Public School Blames Problems on Charter School

Through New Jersey’s charter school legislation, the legislature determined that “the establishment of a charter school program is in the best interests of the students of this State and it is therefore the public policy of the State to encourage and facilitate the development of charter schools.” N.J.S.A 18A: 36A-2. By fall 2001, there was ample evidence that the charter school experiment had met or exceeded expectations, offering students an alternative to the stagnant public system that included, fewer students per teacher, lower student mobility, extended school days and academic years, and greater instructional time. Parents at charter schools express great satisfaction towards the choice that the state legislature has offered them via charter schools.

Unlike public schools, charter schools are held accountable for their operation, and nearly 4% have failed since 1992 when the first charter school was opened. New Jersey inspected its 12 active charter schools in 1997 and placed two on probation, further evidencing that charter schools are held accountable for their conduct and results.

The record on this appeal demonstrates that the Red Bank Charter School, which appellant and certain amici want to shutdown, has “met with significant success both academically and as a dynamic learning community.” This conclusion was echoed by Assistant Commissioner Osowski who wrote the Red Bank principal expressing his support for renewal and expansion.

On appeal, appellants, Red Bank Board, assert that the charter school has had a “segregative effect” and a “disastrous economic impact,” on the public schools.  Appellants argue that its opportunity to respond to the charter school’s application for renewal was insufficient to satisfy due process. This theory is undoubtedly why they have gone to such great lengths to paint this issue in racial terms. Appellants demand a formal hearing, in effect demanding that charter schools be accountable to the school district, even though this charter school’s primary constituency is made up of parents who are dissatisfied with the conduct of that very public school district.

Issue Areas:

Effective Education

Read the Amicus Brief:
Question(s) Presented:

Whether the extension and expansion of the Red Bank Charter School’s charter should stand.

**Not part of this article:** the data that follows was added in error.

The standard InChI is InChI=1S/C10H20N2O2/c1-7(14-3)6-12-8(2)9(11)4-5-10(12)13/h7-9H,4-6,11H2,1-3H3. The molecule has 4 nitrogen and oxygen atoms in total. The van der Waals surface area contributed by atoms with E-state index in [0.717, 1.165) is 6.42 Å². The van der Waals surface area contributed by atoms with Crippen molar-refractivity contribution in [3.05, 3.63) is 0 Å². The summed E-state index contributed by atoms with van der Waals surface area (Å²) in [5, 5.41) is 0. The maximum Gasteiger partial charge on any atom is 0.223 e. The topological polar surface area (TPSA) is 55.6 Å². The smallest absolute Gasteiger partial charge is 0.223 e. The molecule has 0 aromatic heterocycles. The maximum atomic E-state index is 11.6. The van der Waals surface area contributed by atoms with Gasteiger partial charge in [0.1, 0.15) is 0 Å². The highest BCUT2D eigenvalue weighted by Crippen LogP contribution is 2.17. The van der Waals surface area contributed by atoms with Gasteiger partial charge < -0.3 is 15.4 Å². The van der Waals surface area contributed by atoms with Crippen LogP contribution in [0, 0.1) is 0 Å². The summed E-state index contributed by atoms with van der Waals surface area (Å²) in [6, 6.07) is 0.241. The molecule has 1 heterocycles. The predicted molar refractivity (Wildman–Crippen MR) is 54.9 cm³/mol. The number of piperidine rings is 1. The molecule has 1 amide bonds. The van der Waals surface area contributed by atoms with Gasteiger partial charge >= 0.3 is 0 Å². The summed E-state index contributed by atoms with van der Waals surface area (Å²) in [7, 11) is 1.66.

ALF’s Amicus Brief:

In an amicus brief ALF with Excellent Education for Everyone argue that the Monmouth County School District has offered no evidence that charter schools have impacted it’s budget negatively, and has instead made vague due process claims and asserted that charter schools are another form of segregation. These claims are made merely to obfuscate that the thrust of their case is one of statutory interpretation and agency deference, that is: whether New Jersey law requires a particular procedure that is not laid out in the relevant text, or interpreted as a requirement by the New Jersey Board of Education. Appellants make unsupported claims of racism, to invite the judiciary to create a procedural requirement favoring public schools that neither the legislature nor the relevant agency saw fit to create.

Appellants claim that the charter school causes racial imbalances. Specifically that the racial composition of the charter school is not reflective of the population of the  broader population. This ratio is useless, because the general population does not attend charter schools, only school age children do. The ratio of white children to black and hispanic children is 38 to 59 in Red Bank, while the charter school has a ratio of 48 to 49. The district is concerned that not enough white children are enrolling in its schools and blames the charter school for this decline, yet ignores that 20% of the charter school’s enrollment comes from outside the district. Closing down every charter school would not change the trend of a dwindling percentage of white students across the country.

The text of the statute, which does not make the school district arbiter, but rather authorizes the Board of Education, states that charter school admissions policies “seek enrollment of a cross section of the community’s school age population, including racial and academic factors.” This text does not give the school a legal right to make demands about racial conformity statistics. Appellants cite caselaw on the school district’s power to move students between schools. This caselaw is irrelevant. Charter schools are separate entities that do not have the power to move students between them. Nor does the school district have any power of the charter school. The legislature gave parents the right to choose charter schools that conducted themselves in a manner that achieves better outcomes for their students than public schools do. This appeal is simply an attempt by a school district to usurp power over parents who were given liberty to choose. Amici ask this Court to protect the liberty of parents granted by the legislature of New Jersey.



Date Originally Posted: April 15, 2003

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